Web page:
Saturday, March 7, 2015

Decades of no change in racism, corruption, judiciary

Let's hope warmer temperatures melt the ice and snow covering the sidewalk on this corner near Target in Hackensack before a pedestrian breaks his neck.


The Record's front page today carries three stories that suggest little has changed in decades when it comes to racism, official corruption and high legal fees that deny access to the courts.

Recent attacks on President Obama by former New York City Mayor Rudy Giuliani and other Republicans show racism is alive and well 50 years after "Bloody Sunday" in Selma, Ala. (A-1).

An indictment naming U.S. Sen. Robert Menendez, D-N.J., will expose the corrupt system of campaign financing, but probably not change the way The Record and other media ignore the need for reforms (A-1).

The Page 1 story on the retirement of Bergen County Assignment Judge Peter E. Doyne was written for other judges and lawyers, not for the public, including people who can't afford high legal fees (A-1).

In fact, Doyne is returning to the private practice of law for the "money" -- legal fees of hundreds of dollars an hour that appear to be completely unregulated by the judiciary.

Staff Writer Kibret Markos, who once covered the Bergen County Courthouse in Hackensack, is himself a lawyer, but you won't find any details his Doyne story -- certainly not his salary as an assignment judge or the hourly fee he is expected to command when he joins a Hackensack law firm.

In fact, in all the years Markos has reported on multi-million dollar legal settlements and jury awards, he never told readers about the substantial amount lawyers always raked off the top. 

Herb Jackson

Another Record reporter is in the news today, Washington Correspondent Herb Jackson, who is described on A-3 today as "a face that has for years struck fear into the hearts of North Jersey politicians."

What a joke. What can you expect? That lead paragraph was written by a Record reporter in Woodland Park, Stephanie Akin.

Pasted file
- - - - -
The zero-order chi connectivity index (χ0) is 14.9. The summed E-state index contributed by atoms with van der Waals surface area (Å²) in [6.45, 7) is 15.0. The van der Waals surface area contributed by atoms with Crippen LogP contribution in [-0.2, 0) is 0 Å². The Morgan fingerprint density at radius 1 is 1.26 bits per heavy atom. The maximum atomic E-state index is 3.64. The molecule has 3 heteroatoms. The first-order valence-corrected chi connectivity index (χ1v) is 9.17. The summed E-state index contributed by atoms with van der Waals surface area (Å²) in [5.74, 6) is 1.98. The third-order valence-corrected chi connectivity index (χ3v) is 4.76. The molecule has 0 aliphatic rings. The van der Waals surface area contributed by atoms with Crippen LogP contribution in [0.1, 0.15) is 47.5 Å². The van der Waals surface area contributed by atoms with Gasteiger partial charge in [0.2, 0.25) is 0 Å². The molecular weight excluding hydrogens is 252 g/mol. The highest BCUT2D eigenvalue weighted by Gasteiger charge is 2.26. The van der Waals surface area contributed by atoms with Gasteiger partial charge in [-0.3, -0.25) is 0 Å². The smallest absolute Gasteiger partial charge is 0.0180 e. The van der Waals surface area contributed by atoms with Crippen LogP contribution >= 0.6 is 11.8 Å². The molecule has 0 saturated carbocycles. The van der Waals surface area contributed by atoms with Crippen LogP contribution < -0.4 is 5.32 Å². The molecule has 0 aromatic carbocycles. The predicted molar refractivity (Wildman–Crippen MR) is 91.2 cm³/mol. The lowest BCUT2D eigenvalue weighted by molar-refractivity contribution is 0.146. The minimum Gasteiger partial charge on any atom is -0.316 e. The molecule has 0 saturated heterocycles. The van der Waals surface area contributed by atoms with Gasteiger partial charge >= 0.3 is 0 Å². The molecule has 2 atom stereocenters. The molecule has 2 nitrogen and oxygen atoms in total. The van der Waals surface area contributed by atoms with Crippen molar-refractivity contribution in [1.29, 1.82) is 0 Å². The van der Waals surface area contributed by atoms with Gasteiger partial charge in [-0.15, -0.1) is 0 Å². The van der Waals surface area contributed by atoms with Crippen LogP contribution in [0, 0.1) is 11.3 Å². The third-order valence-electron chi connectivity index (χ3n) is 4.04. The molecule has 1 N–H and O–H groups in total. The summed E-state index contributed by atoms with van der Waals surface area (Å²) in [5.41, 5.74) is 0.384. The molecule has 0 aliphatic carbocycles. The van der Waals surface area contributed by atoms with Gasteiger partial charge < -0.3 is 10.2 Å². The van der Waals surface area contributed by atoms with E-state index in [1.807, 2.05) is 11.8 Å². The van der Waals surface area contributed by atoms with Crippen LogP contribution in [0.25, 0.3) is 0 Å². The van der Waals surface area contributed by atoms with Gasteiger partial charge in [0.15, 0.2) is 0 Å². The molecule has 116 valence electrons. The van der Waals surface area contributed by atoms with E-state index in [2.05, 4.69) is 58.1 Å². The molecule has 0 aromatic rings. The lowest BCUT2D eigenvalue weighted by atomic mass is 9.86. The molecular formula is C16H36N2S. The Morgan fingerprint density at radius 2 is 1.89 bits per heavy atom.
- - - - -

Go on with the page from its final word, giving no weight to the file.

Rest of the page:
Jackson's selective memory doesn't strike fear in politicians' hearts; it gladdens them.

That certainly was the case before the November election when Hackensack lawyer Roy Cho campaigned against Rep. Scott Garrett, the crackpot conservative from the 5th District.

In a major front-page story, Jackson somehow forgot to mention that Garrett initially opposed billions in federal aid for victims of Superstorm Sandy.

To impress Jackson, all you have to do is raise a ton of special interest money to crush your opponents.

In fact, his coverage of an incumbent and challenger is directly in proportion to how much money they raise -- the incumbent usually gets the lion's share of his attention, because the reporter isn't interested in issues-oriented stories.

How else to explain that the first thing Jackson tells you about Menendez today is that the Cuban-American senator is "a prolific campaign fundraiser" (A-1).

Local schools

Readers might be questioning the poor job some school officials do to safeguard students after reading today's Page 1 story on a fifth-grader who jumped to his death (A-1).

The death of a 10-year-old from Dumont follows that of a 7-year-old killed by a falling table in January at a school in New Milford.

Local news

Head Assignment Editor Deirdre Sykes and her deputy, Dan Sforza, continue to struggle to fill their thin section with legitimate news (L-1 to L-6).

Today, they needed two filler photos of minor accidents (L-2 and L-3), and a long wire service obituary for an obscure documentary film maker (L-6).

On the Local front, Staff Writer Melissa Hayes reports on Senate Majority Leader Loretta Weinberg of Teaneck attending "a summit" to develop "policies to bolster the middle class."

That's in stark contrast to Hayes' full-time job of covering Governor Christie, who is famous for policies that are destroying the middle class in New Jersey, though you certainly don't know it from any of her stories.

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